I was trading emails with a longtime plastics industry executive about the current state of the industry. He wasn't happy.
He was upset by the news that Ian Calderon, D-Whittier, the majority leader of California's state Assembly, had introduced a bill that would make it a crime for a sit-down restaurant to offer customers a straw with a beverage unless it was specifically requested.
The proposed penalty: up to six months in jail and a fine of up to $1,000.
Criminalizing plastic? Is that necessary?
Until now, Plastics News had not written about the proposal because our general rule is that we only cover bills that have a realistic chance of passing. Any legislator can propose a bill. But if it can't at least get out of a single committee, it's just an exercise in generating publicity. And this one didn't seem to have a prayer.
But quite a few mainstream newspapers and websites covered it anyway, and I had shared some of their reports on social media.
The plastics executive called the stories “incredible and distressingly disgusting.” He had made a living making plastics products. He wondered how we have gotten to this point where it's socially acceptable to attack plastics or any other material.
Why can't Calderon get on board with voluntary efforts to reduce waste? I asked. Why not encourage restaurants to hand out straws only upon request, instead of making it illegal? The American Chemistry Council, the trade group that represents most U.S. resin manufacturers, has embraced that approach.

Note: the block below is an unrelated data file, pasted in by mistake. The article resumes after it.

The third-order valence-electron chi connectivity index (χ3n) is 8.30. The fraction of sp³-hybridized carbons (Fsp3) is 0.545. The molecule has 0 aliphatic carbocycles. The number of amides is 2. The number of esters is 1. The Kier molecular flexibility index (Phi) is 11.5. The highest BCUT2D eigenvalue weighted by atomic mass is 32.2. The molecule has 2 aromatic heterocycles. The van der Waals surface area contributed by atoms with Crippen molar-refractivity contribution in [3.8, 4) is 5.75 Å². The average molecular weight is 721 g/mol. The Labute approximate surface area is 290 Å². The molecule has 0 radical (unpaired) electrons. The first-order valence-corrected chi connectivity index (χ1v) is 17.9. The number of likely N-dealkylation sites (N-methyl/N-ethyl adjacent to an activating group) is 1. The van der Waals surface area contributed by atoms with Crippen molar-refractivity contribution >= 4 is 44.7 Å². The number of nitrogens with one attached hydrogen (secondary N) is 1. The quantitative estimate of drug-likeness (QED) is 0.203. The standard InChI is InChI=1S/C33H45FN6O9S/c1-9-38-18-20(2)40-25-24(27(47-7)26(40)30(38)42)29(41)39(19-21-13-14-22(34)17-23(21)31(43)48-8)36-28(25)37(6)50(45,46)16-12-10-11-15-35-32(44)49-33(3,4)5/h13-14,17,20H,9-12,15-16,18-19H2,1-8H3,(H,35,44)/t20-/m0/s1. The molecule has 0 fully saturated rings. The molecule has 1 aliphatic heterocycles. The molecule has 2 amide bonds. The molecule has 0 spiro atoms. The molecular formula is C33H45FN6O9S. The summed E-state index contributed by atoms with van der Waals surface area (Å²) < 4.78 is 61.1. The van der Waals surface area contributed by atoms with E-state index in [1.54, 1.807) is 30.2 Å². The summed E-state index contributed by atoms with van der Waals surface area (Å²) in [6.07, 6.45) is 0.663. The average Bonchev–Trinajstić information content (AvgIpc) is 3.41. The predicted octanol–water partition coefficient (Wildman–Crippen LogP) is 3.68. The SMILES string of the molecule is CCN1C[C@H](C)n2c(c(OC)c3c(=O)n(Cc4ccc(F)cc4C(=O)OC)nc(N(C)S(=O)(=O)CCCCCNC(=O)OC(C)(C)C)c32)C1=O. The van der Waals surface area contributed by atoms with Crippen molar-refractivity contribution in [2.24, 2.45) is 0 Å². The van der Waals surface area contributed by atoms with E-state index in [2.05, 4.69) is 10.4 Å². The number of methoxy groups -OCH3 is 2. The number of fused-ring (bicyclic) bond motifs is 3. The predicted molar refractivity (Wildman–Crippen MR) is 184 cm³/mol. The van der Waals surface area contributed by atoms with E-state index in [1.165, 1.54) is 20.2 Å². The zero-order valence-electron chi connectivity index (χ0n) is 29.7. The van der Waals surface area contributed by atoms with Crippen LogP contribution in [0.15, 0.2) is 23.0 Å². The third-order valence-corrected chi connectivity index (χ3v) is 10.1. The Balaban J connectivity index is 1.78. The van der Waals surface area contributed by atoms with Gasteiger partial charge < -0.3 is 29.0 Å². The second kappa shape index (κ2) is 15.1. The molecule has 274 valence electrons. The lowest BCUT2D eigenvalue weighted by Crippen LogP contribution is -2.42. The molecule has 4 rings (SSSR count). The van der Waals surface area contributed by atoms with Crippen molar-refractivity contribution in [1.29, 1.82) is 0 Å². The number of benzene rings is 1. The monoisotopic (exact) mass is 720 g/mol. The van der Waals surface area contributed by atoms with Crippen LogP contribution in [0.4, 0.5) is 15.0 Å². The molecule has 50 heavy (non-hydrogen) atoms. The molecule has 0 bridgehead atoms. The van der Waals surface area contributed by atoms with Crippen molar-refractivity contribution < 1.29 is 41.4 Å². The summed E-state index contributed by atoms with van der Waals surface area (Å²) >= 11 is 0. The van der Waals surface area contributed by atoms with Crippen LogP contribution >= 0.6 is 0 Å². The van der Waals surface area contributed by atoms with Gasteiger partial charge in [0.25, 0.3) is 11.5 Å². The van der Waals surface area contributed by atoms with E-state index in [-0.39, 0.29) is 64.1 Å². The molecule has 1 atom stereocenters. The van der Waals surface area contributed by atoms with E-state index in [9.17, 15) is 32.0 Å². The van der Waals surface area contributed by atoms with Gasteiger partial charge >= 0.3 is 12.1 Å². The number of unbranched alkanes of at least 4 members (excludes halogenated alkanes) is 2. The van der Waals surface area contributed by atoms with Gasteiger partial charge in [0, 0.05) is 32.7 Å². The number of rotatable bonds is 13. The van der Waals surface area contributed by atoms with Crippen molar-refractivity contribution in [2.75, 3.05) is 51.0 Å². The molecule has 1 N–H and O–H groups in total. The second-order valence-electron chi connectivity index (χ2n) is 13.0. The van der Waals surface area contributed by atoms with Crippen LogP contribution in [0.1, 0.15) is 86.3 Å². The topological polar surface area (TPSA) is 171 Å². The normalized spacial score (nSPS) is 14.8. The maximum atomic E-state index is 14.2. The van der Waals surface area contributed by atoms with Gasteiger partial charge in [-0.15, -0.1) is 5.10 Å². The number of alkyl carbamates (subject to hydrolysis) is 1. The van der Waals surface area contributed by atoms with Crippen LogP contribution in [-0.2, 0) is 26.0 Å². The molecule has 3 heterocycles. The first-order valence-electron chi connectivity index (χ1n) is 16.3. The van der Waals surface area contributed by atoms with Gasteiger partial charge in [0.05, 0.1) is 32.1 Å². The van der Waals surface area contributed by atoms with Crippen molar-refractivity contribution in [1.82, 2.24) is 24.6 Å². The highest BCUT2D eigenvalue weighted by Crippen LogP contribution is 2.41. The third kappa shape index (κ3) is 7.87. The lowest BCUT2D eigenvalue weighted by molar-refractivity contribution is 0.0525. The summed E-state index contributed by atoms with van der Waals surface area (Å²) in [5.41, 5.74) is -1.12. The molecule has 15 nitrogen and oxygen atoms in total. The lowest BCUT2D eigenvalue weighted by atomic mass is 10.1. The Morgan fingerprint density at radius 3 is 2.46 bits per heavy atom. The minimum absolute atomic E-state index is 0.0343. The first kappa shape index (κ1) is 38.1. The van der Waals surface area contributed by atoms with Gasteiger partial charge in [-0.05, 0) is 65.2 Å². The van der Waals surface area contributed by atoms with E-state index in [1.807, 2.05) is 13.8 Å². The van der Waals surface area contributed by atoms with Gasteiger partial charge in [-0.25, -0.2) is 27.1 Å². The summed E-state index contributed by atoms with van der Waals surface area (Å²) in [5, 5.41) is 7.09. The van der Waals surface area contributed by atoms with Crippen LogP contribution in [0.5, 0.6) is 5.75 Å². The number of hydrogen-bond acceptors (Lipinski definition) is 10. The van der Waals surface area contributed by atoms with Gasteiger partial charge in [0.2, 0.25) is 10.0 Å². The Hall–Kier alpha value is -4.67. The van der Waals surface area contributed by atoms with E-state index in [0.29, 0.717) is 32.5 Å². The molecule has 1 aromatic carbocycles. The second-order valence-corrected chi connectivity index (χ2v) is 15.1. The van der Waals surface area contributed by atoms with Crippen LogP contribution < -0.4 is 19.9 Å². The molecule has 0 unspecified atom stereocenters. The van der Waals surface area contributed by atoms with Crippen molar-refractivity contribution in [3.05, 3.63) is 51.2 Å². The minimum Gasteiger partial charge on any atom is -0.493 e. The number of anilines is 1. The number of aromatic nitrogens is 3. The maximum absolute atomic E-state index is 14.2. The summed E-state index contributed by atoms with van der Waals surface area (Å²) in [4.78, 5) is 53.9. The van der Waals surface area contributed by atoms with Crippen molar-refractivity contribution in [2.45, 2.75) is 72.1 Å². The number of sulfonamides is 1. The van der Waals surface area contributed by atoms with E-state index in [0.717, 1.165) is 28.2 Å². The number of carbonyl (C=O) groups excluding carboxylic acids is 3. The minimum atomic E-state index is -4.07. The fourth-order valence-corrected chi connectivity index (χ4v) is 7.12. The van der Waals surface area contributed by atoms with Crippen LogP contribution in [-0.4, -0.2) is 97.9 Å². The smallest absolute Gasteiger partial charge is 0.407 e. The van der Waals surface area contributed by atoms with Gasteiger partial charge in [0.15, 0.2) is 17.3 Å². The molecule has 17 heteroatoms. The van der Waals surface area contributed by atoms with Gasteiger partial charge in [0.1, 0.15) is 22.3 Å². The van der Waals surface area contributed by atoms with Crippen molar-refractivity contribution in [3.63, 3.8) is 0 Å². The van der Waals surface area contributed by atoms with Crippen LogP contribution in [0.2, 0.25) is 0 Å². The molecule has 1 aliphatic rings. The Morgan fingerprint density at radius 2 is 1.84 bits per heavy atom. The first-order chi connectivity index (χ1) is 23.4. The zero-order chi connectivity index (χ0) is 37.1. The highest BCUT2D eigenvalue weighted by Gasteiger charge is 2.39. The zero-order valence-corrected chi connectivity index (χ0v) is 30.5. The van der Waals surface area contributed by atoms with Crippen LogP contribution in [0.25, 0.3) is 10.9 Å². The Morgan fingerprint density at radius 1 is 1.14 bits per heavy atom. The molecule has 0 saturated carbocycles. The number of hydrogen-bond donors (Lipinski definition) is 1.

Still, I understand his strategy. Unless threatened with action, industry may be unmotivated to change.
For plastics, this is nothing new. There's always been a stigma attached to plastics, which have been branded as artificial, made from oil and full of toxic chemicals. Much of the criticism is misguided or inaccurate.
On the other hand, overuse of single-use plastics isn't sustainable. We need to inject some common sense into this debate.
I've recently written that recyclers can help the industry deal with unfair attacks. But some readers are skeptical. We all know of plenty of major investments in plastics recycling that ended up failing and costing millions of dollars. But I'm still optimistic because I've seen plastics recycling work.
Some readers suggest that what's needed is some sort of extended producer responsibility to help make recycling successful over the long term. I've offered editorial support to that concept for a long time, namely with bottle deposits. The plastics industry would be smart to get behind that now, but it doesn't go far enough. I think we're going to see more EPR legislation targeting specific products and maybe even some resins.
There are plenty of nonlegislative efforts happening, too. Brand owners and some major packaging companies have stepped up with recent commitments to use more recycled plastics. Industry attitudes seem to be changing. That's a positive sign.
All that said, there's one industry practice that annoys the environmental community more than any other: It's the effort to stop cities from banning plastic products by passing laws on the state level that make local bans illegal. It's the equivalent of Calderon's straw law — legislation that goes too far in response to bans that don't make sense in every community.
Let's pause for a moment and consider what the proper response should be. What strategy is both reasonable and defensible?
Loepp is editor of Plastics News and author of “The Plastics Blog.” Follow him on Twitter @donloepp.